The cabin was almost completely obscured by vines and overgrowth, sitting back off the road in Gosport, Alabama. Mobile’s Billy Bixler told Cindy and Gil Gilmore where to look, promising it was indeed a log cabin. Gil was skeptical. Having grown up and lived in the area most of his life, he was sure he knew all the antebellum log cabins in Clarke County. The dilapidated cabin had evaded much notice, however, because lap siding added perhaps 50 years ago was obscuring much of the original pine timber. As the Gilmores treaded gingerly through the brush and debris, they confirmed the find and set out to see if they could preserve it.
“I’ve always wanted an old cabin,” says Gil, who embarked on the restoration in April 2019. Fairhope architect and friend of the family Clay Adams gave the cabin a look and offered advice on how best to preserve and update it, while local contractor Josh Turner took on the work. “Josh had never restored a log structure before,” Cindy remembers, laughing, “but he said he had seen it on YouTube.” The builder thought the project would be fun and poured himself into education about such things.
After clearing away the overgrowth, trash and wildlife (rattlesnakes and a nest of baby buzzards were among the full-time residents), every piece of wood was meticulously labeled, catalogued, disassembled and moved to the Gilmores’ hunting property about 15 minutes away.
“The whole family hunts,” Cindy says, “and Gil comes out here almost daily to check on things or do some work.” The cabin was to be an addition to what their 1,000-acre property already offered — a lovely four-bedroom home overlooking a lake, with a large outdoor entertaining porch and a bunkhouse in what was once the Sunflower, Alabama, post office. (Cindy’s ancestors were postmasters.) The log cabin was moved to a spot just next to the main house and repurposed as an equipment room.
“This cabin exceeded our expectations,” Gil says, Cindy nodding in agreement.
“We’ve enjoyed it more than we thought,” she adds. “If it had been a bunkroom, we would have only used it two to three times a year, but as an equipment shed, we use it every time we get dressed and go out. We don’t keep any hunting stuff in the house anymore. We come out here to put on our boots or to get our guns. We are out here a lot and enjoying it.”
It is believed that the cabin, as well as a handful of other ones in close proximity to where the Gilmores’ structure was found, was built by slave labor in the 1830s. All are assumed to have been constructed by the same skilled hands.
In the 1950s, a sharecropper by the name of Ben Williams moved the cabin to the property on Gosport Landing Road. Williams lived in the dark, two-room cabin with his wife and 11 children, one of whom is still living today. As the chinking fell out of the walls through the years, the cracks were filled with newspaper, covered with wallpaper or patched with boards to keep out the cold. It would have been a hard life in the cabin, either as a pioneer in early Alabama or as a sharecropper in the 20th century, but the Gilmores are pleased they have preserved a small part of their local history and found a way it can have a new and happy life.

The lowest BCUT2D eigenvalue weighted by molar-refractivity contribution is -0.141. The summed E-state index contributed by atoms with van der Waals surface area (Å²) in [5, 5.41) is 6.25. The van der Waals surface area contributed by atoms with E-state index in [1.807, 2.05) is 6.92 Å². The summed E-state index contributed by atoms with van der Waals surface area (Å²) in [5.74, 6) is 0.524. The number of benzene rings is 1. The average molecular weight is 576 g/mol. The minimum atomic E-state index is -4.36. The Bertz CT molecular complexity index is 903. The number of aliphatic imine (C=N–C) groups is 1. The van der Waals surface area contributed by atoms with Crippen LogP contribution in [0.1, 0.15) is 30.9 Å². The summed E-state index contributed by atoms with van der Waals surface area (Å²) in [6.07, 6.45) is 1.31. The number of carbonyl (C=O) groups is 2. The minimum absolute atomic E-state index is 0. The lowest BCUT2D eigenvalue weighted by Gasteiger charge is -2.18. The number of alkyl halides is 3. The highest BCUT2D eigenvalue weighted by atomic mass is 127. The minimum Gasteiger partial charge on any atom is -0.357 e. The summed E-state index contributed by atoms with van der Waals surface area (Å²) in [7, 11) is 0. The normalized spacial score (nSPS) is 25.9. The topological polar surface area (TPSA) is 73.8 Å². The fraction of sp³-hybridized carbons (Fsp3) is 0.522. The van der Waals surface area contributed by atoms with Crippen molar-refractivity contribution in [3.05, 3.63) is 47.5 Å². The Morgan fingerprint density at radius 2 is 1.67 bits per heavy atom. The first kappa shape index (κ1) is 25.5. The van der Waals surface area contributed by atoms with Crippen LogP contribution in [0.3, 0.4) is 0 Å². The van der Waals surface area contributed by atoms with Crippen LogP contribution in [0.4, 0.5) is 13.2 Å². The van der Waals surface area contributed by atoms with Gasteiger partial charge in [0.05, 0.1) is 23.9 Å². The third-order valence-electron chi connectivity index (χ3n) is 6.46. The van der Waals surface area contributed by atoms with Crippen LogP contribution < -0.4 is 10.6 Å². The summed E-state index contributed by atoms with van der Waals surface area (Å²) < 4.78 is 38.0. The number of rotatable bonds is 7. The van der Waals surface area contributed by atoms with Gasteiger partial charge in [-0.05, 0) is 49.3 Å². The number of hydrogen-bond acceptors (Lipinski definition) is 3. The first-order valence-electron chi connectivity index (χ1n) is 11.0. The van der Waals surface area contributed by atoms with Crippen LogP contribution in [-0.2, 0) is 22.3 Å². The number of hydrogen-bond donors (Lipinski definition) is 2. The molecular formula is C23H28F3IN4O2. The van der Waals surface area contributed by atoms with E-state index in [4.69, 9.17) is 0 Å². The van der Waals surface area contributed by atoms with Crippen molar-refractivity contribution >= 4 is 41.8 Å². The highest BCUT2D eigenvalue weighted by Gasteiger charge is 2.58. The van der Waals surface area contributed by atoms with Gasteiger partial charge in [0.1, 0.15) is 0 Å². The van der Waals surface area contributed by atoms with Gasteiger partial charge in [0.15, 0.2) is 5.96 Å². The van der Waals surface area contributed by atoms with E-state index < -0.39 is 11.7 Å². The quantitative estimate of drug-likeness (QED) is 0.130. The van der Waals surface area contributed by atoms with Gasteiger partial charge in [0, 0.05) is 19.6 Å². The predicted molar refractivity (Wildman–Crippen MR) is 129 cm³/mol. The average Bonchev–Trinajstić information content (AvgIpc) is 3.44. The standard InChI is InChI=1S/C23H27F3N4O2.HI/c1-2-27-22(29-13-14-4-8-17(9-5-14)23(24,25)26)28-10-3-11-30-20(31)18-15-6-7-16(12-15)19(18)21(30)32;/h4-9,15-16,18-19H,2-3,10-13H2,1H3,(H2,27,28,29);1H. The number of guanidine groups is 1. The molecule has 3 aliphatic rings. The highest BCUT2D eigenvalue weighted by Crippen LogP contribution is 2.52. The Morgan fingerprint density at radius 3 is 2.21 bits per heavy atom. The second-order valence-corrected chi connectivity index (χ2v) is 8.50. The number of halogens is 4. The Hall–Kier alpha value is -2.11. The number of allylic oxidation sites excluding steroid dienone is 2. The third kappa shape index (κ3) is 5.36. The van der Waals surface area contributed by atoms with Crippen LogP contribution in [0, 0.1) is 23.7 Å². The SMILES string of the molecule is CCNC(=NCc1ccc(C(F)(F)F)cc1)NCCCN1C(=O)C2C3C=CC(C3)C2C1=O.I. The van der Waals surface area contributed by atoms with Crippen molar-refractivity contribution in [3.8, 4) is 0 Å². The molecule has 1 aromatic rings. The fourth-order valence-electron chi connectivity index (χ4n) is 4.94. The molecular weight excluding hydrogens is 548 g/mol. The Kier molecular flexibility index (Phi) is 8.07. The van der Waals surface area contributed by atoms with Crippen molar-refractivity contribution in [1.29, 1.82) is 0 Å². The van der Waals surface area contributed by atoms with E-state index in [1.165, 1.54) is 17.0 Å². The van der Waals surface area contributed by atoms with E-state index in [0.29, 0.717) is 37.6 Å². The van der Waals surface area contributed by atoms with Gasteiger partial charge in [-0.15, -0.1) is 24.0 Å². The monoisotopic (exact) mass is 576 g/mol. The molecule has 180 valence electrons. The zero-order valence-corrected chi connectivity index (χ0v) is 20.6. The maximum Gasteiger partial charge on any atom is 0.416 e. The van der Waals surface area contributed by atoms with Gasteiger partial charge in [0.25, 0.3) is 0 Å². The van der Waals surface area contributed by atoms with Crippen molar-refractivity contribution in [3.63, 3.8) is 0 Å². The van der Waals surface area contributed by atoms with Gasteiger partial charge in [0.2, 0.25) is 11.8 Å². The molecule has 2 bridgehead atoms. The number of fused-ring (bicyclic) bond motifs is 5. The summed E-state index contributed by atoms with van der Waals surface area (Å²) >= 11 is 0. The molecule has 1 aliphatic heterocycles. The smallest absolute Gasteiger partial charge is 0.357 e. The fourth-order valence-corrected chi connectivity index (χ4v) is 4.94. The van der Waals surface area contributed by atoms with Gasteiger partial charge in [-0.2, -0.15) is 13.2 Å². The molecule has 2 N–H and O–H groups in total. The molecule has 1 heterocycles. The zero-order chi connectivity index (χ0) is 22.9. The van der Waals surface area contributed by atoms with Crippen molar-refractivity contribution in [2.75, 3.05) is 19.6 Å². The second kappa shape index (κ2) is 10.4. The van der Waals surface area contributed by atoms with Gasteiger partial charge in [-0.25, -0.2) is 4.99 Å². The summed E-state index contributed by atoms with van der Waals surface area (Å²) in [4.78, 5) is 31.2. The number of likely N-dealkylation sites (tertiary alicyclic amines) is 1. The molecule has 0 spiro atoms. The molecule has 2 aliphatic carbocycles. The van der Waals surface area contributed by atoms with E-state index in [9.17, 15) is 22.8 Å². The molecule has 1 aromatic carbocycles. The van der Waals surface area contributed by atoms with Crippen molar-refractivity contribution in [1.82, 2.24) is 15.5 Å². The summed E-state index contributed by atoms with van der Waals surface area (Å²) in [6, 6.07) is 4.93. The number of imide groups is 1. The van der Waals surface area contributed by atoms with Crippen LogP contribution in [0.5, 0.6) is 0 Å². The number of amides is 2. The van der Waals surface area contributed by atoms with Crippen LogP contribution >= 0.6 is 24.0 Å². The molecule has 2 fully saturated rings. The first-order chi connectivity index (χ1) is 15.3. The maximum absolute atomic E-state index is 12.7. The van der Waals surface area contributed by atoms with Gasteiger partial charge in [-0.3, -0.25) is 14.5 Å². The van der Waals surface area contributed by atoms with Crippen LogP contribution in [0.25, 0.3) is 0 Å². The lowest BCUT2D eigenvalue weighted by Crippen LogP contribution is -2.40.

Making a plan to bring the cabin back to life
State of Disrepair
The cabin was in bad shape when the Gilmores purchased it. The back wall had a lot of rotten wood that needed to be replaced, and they planned to close up the back doors, so there was some patching to do. Hunting lockers on the inside and fake shutters on the outside conceal areas where the wood could not be salvaged or patched.
The cabin was originally two rooms with doors on the front and back, windows on each side, a small front porch, a tin roof and a lean-to out back that was added probably in the 20th century. The two rooms each had a fireplace that shared one chimney, but the Gilmores did not reconstruct that, as they planned to use the cabin as one large room.
Work in Progress
Contractor Josh Turner labeled and tagged every log, disassembled and restacked them, and put a new roof on in just one week. With no wiring or nails, nothing but the logs themselves, the task was really straightforward.
Bigger the Better
The 32-foot longleaf pine beam running the length of the cabin is purely decorative, placed there simply to preserve and display it. It was the original floor joist on the front of the cabin, which was in good shape because it had been protected under the front porch all those years. The smaller crossbeam was the header of the original interior wall. Although the size of the pine logs making up the walls vary some, most are 14 inches tall and 6 inches thick. “We’ve counted as many as 160 rings in some of these logs,” Gil says. “They could be older than that.”
Putting all the pieces back together
The craftsmanship is still visible in the tiniest of ways, like perfectly dovetailed corners or notches in the logs where the interior wall once attached.
Hunting lockers were crafted from the pine siding that had once covered the logs. Fairhope’s Will Street sourced the new flooring from the old Bryce Hospital in Tuscaloosa.
The Gilmores wanted to preserve a piece of history but also make it functional. They added heat and air as well as overhead lighting. The contractor didn’t want to drill into the logs, so the ductwork is in the floor and the wiring comes down the wall in metal piping that was etched with acid to make it look aged.
While the Gilmores may never know anything more about the skilled person who built this and other cabins in the area, they do know a decent amount about sharecropper Ben Williams. He was a talented basket weaver, and his white oak cotton pickers’ baskets are sought after today by collectors. When a friend found out the Gilmores were restoring the cabin, they gifted the couple a chair whose white oak seat was woven by Williams himself. The chair now resides in the restored cabin of its crafter.